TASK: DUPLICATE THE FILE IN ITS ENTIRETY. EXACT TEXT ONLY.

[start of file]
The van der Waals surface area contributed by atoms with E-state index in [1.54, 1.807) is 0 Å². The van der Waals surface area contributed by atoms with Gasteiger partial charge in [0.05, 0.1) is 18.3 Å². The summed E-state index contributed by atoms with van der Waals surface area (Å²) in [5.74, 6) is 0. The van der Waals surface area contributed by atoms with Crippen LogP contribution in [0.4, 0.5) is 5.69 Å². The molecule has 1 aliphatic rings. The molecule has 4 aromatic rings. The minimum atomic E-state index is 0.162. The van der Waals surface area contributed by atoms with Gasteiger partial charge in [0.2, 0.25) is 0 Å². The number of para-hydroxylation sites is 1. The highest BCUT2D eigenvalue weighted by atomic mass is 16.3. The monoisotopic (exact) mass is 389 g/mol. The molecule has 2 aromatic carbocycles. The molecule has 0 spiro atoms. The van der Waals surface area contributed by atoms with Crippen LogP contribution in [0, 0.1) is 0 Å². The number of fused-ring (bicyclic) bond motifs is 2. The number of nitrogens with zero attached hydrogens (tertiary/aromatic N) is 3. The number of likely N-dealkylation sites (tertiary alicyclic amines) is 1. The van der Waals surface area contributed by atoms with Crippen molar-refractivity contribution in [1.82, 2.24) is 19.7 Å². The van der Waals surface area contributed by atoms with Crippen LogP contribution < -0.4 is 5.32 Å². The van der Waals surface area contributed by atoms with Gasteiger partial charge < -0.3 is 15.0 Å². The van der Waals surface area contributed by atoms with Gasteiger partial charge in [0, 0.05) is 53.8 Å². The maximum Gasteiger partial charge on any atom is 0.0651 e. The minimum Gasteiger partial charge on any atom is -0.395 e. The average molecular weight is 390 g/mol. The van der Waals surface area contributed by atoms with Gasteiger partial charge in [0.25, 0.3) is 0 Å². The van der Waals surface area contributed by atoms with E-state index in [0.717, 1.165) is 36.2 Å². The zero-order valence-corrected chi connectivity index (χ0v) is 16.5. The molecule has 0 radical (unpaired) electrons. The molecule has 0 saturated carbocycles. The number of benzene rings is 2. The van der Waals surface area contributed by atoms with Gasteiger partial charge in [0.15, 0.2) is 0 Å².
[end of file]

The van der Waals surface area contributed by atoms with E-state index in [1.54, 1.807) is 0 Å². The van der Waals surface area contributed by atoms with Gasteiger partial charge in [0.05, 0.1) is 18.3 Å². The summed E-state index contributed by atoms with van der Waals surface area (Å²) in [5.74, 6) is 0. The van der Waals surface area contributed by atoms with Crippen LogP contribution in [0.4, 0.5) is 5.69 Å². The molecule has 1 aliphatic rings. The molecule has 4 aromatic rings. The minimum atomic E-state index is 0.162. The van der Waals surface area contributed by atoms with Gasteiger partial charge in [0.2, 0.25) is 0 Å². The number of para-hydroxylation sites is 1. The highest BCUT2D eigenvalue weighted by atomic mass is 16.3. The monoisotopic (exact) mass is 389 g/mol. The molecule has 2 aromatic carbocycles. The molecule has 0 spiro atoms. The van der Waals surface area contributed by atoms with Crippen LogP contribution in [0, 0.1) is 0 Å². The number of fused-ring (bicyclic) bond motifs is 2. The number of nitrogens with zero attached hydrogens (tertiary/aromatic N) is 3. The number of likely N-dealkylation sites (tertiary alicyclic amines) is 1. The van der Waals surface area contributed by atoms with Crippen molar-refractivity contribution in [1.82, 2.24) is 19.7 Å². The van der Waals surface area contributed by atoms with Crippen LogP contribution < -0.4 is 5.32 Å². The van der Waals surface area contributed by atoms with Gasteiger partial charge < -0.3 is 15.0 Å². The van der Waals surface area contributed by atoms with Gasteiger partial charge in [0, 0.05) is 53.8 Å². The maximum Gasteiger partial charge on any atom is 0.0651 e. The minimum Gasteiger partial charge on any atom is -0.395 e. The average molecular weight is 390 g/mol. The van der Waals surface area contributed by atoms with Gasteiger partial charge in [0.25, 0.3) is 0 Å². The van der Waals surface area contributed by atoms with E-state index in [0.717, 1.165) is 36.2 Å². The zero-order valence-corrected chi connectivity index (χ0v) is 16.5. The molecule has 0 radical (unpaired) electrons. The molecule has 0 saturated carbocycles. The number of benzene rings is 2. The van der Waals surface area contributed by atoms with Gasteiger partial charge in [0.15, 0.2) is 0 Å².